HomeInsightsPolitical Advertising: European Parliament formally adopts proposed EU Regulation

In 2021, the Commission proposed new rules to address the dangers posed by information manipulation and foreign interference in elections, to make it easier for citizens to recognise political advertisements both off and online, to understand who is behind them, and to know if they are being targeted with such advertising. A summary and update of the proposal was previously reported by Wiggin on 16 November 2023.

On 7 November 2023, the European Parliament and Council concluded their trilogue negotiations and reached a provisional agreement on the terms of the Regulation, the text of which has now been published. On 27 February 2024, the European Parliament formally adopted that text.

The co-legislators have made several changes to the original proposal. Of particular interest, given the upcoming European Parliament elections, is the requirement that providers of political advertising services shall not make the provision of their services subject to discriminatory restrictions solely based on the place of residence or establishment of the sponsor. Specifically, providers cannot restrict their services to a European political party or a political group within the European Parliament solely on the basis of its place of establishment. “Political advertising” means the preparation, placement, promotion, publication, delivery or dissemination, by any means, of a message by, for or on behalf of a political actor, or which is liable and designed to influence the outcome of an election or referendum, voting behaviour or a legislative or regulatory process, and “sponsor” is the person at whose request a political advertisement is prepared, placed, promoted, published, delivered or disseminated. Significantly, the co-legislators have provided that this obligation will apply from the date on which the Directive comes into force (all other obligations will apply 18 months from that date) which gives platforms which carry political advertising very little time to prepare.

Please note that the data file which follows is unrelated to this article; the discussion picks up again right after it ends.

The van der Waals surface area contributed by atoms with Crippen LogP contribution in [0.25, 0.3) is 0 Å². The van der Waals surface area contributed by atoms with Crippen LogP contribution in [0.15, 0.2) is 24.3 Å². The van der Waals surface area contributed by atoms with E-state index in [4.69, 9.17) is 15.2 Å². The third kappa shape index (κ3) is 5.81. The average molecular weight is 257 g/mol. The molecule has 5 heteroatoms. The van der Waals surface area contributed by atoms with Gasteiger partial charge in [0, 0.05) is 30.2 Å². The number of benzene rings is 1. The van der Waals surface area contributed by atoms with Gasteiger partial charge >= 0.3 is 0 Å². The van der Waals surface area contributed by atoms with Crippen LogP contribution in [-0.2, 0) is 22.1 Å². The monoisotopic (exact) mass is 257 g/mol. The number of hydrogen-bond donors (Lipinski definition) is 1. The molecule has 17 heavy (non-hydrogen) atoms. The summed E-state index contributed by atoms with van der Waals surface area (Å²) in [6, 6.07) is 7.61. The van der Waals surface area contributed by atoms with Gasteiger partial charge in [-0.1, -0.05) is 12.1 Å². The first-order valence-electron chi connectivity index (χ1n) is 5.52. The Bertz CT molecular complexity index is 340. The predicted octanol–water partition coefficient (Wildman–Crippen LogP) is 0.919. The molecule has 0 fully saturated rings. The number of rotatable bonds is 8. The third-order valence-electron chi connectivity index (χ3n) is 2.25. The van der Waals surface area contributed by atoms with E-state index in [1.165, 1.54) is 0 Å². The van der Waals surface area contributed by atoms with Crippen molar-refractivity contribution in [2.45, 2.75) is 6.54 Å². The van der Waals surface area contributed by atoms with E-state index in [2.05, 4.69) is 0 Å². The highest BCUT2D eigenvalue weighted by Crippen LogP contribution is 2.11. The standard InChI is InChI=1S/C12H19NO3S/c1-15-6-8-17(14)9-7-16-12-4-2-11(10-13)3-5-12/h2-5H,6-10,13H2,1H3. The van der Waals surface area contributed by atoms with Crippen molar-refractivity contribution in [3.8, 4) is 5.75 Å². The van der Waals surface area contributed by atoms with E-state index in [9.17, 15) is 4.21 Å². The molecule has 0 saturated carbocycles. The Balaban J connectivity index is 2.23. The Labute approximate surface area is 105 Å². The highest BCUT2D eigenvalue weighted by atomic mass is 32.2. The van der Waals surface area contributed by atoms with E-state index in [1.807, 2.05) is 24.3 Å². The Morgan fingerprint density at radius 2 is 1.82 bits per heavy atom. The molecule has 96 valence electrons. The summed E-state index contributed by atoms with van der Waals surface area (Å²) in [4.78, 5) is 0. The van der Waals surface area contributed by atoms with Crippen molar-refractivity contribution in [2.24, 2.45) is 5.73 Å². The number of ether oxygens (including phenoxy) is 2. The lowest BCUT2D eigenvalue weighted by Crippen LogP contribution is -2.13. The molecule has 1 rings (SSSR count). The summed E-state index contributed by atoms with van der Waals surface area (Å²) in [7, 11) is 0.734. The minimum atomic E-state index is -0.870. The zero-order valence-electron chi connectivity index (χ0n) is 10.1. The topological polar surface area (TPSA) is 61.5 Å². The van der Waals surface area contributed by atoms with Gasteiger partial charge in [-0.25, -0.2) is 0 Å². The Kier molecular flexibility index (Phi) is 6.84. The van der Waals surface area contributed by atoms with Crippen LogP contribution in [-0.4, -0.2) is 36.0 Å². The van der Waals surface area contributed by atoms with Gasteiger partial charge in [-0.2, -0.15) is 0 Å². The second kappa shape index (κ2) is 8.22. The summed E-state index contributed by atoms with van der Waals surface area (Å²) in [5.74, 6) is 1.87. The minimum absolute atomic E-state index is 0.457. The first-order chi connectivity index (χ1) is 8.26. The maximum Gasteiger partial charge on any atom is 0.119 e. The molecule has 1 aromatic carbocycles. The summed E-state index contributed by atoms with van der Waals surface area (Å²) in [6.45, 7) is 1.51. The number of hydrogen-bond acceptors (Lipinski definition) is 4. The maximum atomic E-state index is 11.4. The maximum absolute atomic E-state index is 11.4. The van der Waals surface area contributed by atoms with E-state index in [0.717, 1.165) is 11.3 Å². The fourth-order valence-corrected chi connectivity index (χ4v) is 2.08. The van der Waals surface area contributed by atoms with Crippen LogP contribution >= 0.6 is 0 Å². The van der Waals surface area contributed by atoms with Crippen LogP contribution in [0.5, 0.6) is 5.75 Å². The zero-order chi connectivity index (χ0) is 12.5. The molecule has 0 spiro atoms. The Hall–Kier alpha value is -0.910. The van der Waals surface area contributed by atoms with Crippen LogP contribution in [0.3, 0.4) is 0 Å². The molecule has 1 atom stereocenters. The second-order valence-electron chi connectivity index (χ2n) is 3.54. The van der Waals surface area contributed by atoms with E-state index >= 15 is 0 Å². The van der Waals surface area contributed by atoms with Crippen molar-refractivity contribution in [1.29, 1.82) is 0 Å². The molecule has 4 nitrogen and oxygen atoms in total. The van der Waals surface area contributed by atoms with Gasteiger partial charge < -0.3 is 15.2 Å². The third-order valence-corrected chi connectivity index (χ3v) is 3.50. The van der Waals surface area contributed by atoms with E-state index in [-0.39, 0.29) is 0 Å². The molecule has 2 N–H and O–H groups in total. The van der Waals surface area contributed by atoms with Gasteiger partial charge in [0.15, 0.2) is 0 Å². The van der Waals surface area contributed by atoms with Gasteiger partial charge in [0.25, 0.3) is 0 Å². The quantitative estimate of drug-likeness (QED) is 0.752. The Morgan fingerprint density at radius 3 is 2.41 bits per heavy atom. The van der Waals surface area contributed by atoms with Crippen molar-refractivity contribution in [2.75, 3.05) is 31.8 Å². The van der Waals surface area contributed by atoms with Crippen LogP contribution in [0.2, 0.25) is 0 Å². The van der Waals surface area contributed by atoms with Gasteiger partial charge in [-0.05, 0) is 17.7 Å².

Further, without prejudice to stricter national rules, in the last three months preceding an EU, national or local election or referendum, political advertising services pertaining to that election or referendum shall only be provided to a sponsor who declares they are an EU citizen, a third country citizen living in the EU with a right to vote, or a legal entity established in the EU not ultimately owned or controlled by a third country national (except one living in the EU with a right to vote) or by a legal entity established in a third country. Essentially this bans non-EU based entities from financing political advertising relating to EU elections within that period.

An area in which the co-legislators have added further requirements to those set out in the Commission’s original proposal relate to the targeting and ad-delivery techniques used in online political advertising. These include a requirement that, where such techniques involve the processing of personal data, the advertising is only permitted where the personal data has been collected from the data subject, explicit and separate consent has been given for processing for the purpose of political advertising, and the techniques do not involve profiling using special category personal data (racial or ethnic origin, political opinions, religious beliefs etc).

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